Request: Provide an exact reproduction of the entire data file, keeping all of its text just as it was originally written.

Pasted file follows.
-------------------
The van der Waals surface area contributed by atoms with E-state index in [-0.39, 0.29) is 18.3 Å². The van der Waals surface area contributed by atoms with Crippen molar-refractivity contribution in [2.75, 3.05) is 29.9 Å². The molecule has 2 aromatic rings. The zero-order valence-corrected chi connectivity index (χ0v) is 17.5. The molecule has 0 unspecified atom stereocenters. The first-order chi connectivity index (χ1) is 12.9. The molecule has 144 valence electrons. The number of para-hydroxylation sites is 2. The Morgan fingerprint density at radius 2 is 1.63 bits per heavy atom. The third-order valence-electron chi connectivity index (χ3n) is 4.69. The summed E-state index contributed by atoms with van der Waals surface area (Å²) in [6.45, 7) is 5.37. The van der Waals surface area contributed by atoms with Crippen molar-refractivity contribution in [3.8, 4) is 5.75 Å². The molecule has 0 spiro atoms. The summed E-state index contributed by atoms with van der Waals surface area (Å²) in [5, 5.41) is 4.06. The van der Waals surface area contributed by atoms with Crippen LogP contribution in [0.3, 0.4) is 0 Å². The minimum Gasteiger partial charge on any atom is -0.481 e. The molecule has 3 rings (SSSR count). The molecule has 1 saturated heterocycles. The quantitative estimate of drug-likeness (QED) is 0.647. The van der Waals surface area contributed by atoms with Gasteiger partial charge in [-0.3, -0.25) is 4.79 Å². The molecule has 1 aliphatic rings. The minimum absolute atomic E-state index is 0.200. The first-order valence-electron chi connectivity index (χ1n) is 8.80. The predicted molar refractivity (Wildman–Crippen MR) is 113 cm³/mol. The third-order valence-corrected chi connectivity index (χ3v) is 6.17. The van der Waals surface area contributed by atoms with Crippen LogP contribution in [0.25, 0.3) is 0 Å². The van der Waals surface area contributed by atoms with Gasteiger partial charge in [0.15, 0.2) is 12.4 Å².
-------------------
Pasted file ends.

The van der Waals surface area contributed by atoms with E-state index in [-0.39, 0.29) is 18.3 Å². The van der Waals surface area contributed by atoms with Crippen molar-refractivity contribution in [2.75, 3.05) is 29.9 Å². The molecule has 2 aromatic rings. The zero-order valence-corrected chi connectivity index (χ0v) is 17.5. The molecule has 0 unspecified atom stereocenters. The first-order chi connectivity index (χ1) is 12.9. The molecule has 144 valence electrons. The number of para-hydroxylation sites is 2. The Morgan fingerprint density at radius 2 is 1.63 bits per heavy atom. The third-order valence-electron chi connectivity index (χ3n) is 4.69. The summed E-state index contributed by atoms with van der Waals surface area (Å²) in [6.45, 7) is 5.37. The van der Waals surface area contributed by atoms with Crippen molar-refractivity contribution in [3.8, 4) is 5.75 Å². The molecule has 0 spiro atoms. The summed E-state index contributed by atoms with van der Waals surface area (Å²) in [5, 5.41) is 4.06. The van der Waals surface area contributed by atoms with Crippen LogP contribution in [0.3, 0.4) is 0 Å². The minimum Gasteiger partial charge on any atom is -0.481 e. The molecule has 3 rings (SSSR count). The molecule has 1 saturated heterocycles. The quantitative estimate of drug-likeness (QED) is 0.647. The van der Waals surface area contributed by atoms with Gasteiger partial charge in [-0.3, -0.25) is 4.79 Å². The molecule has 1 aliphatic rings. The minimum absolute atomic E-state index is 0.200. The first-order valence-electron chi connectivity index (χ1n) is 8.80. The predicted molar refractivity (Wildman–Crippen MR) is 113 cm³/mol. The third-order valence-corrected chi connectivity index (χ3v) is 6.17. The van der Waals surface area contributed by atoms with Crippen LogP contribution in [0.25, 0.3) is 0 Å². The van der Waals surface area contributed by atoms with Gasteiger partial charge in [0.15, 0.2) is 12.4 Å².